By Daniel H. Moss, Attorney
1. Divorce Brings Out the Worst in People
Divorce is difficult. Tiny arguments that built up over the course of the marriage can blow up during a divorce, causing both parties to behave spitefully. My best advice, although difficult to do, is maintain the best version of yourself possible throughout these proceedings. Seeking help through a therapist or mediator can help reduce some of this bad behavior and in cases where children are involved, provide you with a better foundation for the transition of your relationship after divorce.
2. When You Have Kids, You Are Tied to Your Ex Forever
When you have kids, your relationship with your ex does not end after divorce, but it will transition into something completely different post-divorce. Your ex may become less cooperative and flexible, especially when it comes to scheduling events and living arrangements with the kids.
3. Getting Custody Means More Stress
Getting custody of the children means that you will be a single parent. You will be the one responsible for the day to day needs of your child, for caring for them when they are sick, for making sure that their education, health, and extracurricular activities are taken care of. No one can prepare you for the demands or stresses of this role.
4. You Will Find Out Who Are Your Real Friends
Divorce divides not only the married couple, but the families and friends as well. Sometimes friends and family members take sides in a divorce leaving you feeling alone and questioning those relationships. You may have been close with your in-laws or developed friendships with your ex’s friends. While the relationships thrived during your marriage, they can often abruptly end afterwards as people are forced or feel obligated to take sides. Divorce is when you find out who your true friends really are. Stick with the people who support you, as this is a time when you will need them most.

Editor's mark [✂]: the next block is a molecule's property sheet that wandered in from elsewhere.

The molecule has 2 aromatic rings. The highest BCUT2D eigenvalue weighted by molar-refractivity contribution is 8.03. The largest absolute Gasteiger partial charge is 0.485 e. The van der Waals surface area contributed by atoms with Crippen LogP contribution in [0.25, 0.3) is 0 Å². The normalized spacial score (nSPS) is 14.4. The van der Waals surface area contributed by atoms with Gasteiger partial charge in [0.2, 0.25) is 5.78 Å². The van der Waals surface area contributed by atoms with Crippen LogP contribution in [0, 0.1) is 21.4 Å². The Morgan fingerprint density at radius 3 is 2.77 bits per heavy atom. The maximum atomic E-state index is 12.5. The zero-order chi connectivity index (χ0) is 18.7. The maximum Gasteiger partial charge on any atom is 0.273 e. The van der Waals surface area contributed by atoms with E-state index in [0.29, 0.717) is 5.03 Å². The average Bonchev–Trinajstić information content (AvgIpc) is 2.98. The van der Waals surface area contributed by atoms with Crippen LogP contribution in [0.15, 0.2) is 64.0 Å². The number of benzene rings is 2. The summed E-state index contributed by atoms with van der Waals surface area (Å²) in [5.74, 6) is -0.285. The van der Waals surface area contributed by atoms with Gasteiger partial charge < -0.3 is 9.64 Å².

5. You’ll Have A Lot of Questions to Answer
As people in your life find out that you’ve divorced or as the kids are adjusting to their new life post–divorce, you will be asked a lot of questions that you might not be prepared to answer. Do your best to prepare yourself and realize that, although you may be feeling a certain way, not everyone will understand the impact their questions will have on you.
6. Money Will be an Even Bigger Issue
For most couples, money is an issue during marriage, but after divorce, money becomes an even bigger issue. You’ll need to learn to live on only your income. If you have mortgage and car payments, this can be a stretch. You may need to downsize after your divorce. If you have custody of your children, child support will only cover so much of the expenses.
7. You Should Prepare Early for Your Life After Divorce
Prepare early for how you will live after your divorce so that you are not scrambling at the last minute to figure out your expenses and living arrangements. Save what you can and determine how much you have and how much you will need to live on. Get a good support system in place with trusted family and friends so that you have others to lean on during these difficult times.
8. You Will Have to Deal with Some Relief and Grief
After a divorce, you may feel a sense of relief, but there will still be a grieving process. Even if you no longer have romantic feelings for your ex, there’s a grieving process for the end of your relationship and the loss of the expectations you had for your marriage.
9. Holidays and Family Events Will be Different
Just when you think you’re over the grief and see a brighter day on the horizon, a big holiday or family event pops up to remind you that you’ve just gone through a divorce. Weddings can be especially difficult for the newly divorced. If possible, bring a friend with you to these events so that you will not only feel less lonely, but so that you can learn how to enjoy these events in a new way. This will also allow you to maintain your ties with family and friends who really do want you around for these occasions.
If you have questions or are looking for advice about your specific situation, please contact me directly at 248.855.5656 or firstname.lastname@example.org.
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